An in-depth look at the Savers vs Spenders report
Retirement is often associated with the state pension age. It’s currently 65 but is rising gradually over the coming years.
But the age people should be focussed on is actually a decade earlier. Now the vast majority of workplace pensions are defined contribution (DC), 55 is the age big decisions can be made.
At 55, a DC pension pot can be accessed, and the owner of the pot has a number of options. These range from leaving it alone and continuing to pay into it, right through to withdrawing the whole lot.
For this reason, I was pretty surprised by the results of Aviva’s new ‘Savers vs Spenders’ report. The headline finding was that 40% of 46–55 year-olds don’t know how much they have saved in their pension — that was the highest proportion in all the demographics that were surveyed.
These people are approaching retirement with a blindfold on and have one of the biggest financial decisions of their lives on the horizon.
Thankfully, in this digital age, there is plenty employers and pension providers can do to help rectify this situation.
- Many companies use an intranet for their internal communications. Clearly signposting employees to details of the workplace pension scheme is a good starting point. Workplace pension providers are also set up to help make employees pension pots easily accessible.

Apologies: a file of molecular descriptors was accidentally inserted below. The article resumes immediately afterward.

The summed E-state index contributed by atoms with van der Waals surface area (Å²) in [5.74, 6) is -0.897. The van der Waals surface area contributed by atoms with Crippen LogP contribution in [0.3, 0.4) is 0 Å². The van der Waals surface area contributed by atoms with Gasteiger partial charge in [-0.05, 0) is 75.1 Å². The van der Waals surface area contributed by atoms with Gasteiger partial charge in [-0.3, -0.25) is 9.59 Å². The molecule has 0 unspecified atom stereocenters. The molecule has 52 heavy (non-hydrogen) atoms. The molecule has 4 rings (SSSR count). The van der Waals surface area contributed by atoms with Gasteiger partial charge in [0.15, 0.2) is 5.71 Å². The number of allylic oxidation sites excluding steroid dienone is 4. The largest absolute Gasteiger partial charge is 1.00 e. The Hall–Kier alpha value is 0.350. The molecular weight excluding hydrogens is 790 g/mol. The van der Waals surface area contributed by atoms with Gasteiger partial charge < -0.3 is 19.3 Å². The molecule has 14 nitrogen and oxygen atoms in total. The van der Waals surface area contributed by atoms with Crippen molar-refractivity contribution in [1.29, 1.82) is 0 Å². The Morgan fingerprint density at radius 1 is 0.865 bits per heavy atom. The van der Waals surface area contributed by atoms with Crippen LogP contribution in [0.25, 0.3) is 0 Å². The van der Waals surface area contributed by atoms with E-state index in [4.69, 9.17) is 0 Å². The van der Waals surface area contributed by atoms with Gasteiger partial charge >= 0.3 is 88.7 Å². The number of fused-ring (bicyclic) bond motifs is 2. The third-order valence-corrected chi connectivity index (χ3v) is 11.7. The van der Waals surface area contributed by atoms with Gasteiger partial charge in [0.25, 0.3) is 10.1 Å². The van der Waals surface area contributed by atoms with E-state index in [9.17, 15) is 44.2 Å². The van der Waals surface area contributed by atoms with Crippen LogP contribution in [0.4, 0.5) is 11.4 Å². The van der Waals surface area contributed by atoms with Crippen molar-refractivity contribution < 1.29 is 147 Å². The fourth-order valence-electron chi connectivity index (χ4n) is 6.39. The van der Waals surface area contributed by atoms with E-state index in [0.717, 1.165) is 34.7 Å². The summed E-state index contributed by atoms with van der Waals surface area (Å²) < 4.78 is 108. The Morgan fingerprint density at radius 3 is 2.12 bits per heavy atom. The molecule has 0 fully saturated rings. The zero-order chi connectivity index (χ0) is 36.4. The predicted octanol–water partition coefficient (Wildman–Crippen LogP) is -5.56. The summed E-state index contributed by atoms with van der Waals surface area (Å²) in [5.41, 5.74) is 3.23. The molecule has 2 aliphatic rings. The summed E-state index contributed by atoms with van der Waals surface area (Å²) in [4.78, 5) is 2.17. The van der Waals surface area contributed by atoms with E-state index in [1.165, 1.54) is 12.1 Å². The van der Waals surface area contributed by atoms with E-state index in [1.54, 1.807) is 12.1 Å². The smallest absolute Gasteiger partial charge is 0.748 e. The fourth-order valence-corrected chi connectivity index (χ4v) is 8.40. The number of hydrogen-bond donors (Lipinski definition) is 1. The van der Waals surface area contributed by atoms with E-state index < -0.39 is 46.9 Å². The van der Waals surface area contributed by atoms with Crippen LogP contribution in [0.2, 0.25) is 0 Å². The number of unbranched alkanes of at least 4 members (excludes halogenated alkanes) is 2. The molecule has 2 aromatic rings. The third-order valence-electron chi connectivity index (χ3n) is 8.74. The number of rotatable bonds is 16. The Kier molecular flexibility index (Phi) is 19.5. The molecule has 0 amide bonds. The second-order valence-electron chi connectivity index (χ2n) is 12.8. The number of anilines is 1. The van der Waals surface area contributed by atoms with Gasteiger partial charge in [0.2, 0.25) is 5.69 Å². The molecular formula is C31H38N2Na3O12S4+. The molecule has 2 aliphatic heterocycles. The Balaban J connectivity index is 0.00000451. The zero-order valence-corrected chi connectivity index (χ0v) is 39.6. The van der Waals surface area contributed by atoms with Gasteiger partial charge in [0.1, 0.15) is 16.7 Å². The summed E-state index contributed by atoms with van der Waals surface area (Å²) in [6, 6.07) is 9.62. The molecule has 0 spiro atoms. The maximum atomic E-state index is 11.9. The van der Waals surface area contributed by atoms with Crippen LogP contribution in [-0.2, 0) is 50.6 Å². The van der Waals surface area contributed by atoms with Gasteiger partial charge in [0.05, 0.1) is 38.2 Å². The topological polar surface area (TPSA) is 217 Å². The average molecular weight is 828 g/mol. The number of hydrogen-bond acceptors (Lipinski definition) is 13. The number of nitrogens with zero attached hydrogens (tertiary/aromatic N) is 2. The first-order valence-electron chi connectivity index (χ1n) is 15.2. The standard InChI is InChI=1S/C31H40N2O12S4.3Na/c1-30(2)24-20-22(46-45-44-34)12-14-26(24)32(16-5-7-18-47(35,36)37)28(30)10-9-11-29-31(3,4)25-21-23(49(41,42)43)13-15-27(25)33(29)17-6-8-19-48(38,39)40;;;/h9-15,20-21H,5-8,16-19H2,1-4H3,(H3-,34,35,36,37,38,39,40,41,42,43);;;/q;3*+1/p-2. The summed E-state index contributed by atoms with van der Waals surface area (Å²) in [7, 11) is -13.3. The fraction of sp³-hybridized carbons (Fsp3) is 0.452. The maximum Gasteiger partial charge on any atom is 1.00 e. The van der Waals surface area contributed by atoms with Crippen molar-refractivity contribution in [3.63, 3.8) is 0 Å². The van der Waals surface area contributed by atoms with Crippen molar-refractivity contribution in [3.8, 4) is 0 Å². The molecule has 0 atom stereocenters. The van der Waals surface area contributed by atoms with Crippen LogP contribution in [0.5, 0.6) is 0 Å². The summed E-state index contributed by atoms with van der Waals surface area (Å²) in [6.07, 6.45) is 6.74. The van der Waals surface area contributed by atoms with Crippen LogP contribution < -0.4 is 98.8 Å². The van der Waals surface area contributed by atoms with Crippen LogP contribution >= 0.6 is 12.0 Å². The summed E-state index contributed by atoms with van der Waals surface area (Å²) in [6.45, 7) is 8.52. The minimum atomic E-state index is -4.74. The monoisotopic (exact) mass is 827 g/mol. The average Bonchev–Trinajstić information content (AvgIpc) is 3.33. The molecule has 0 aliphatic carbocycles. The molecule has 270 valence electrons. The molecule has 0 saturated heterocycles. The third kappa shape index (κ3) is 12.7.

- A modern workplace pension is likely to have a web presence or even an app.
- Providers can also run campaigns for employees, encouraging them to engage with their pension. Some even offer financial education sessions that can help employees understand retirement planning.
However, gathering details of older pensions from jobs in the past may be slightly more tricky. If delving into a drawer full of dusty paper work doesn’t bear fruit, the government’s pension tracing service is there to help. This can even work if you can’t remember whether you had a pension or not.
The ‘Savers vs Spenders’ report also revealed that almost half of employed people in the UK believe they need to be saving more. While that is not the most positive of statistics, the sliver-lining is that at least they recognise they need to do something. But clearly that action must be taken.
Auto-enrolment is helping to bring pensions out of the shadows and into every day conversation. But the first step everyone can take to get control of their retirement saving is to understand how much they have.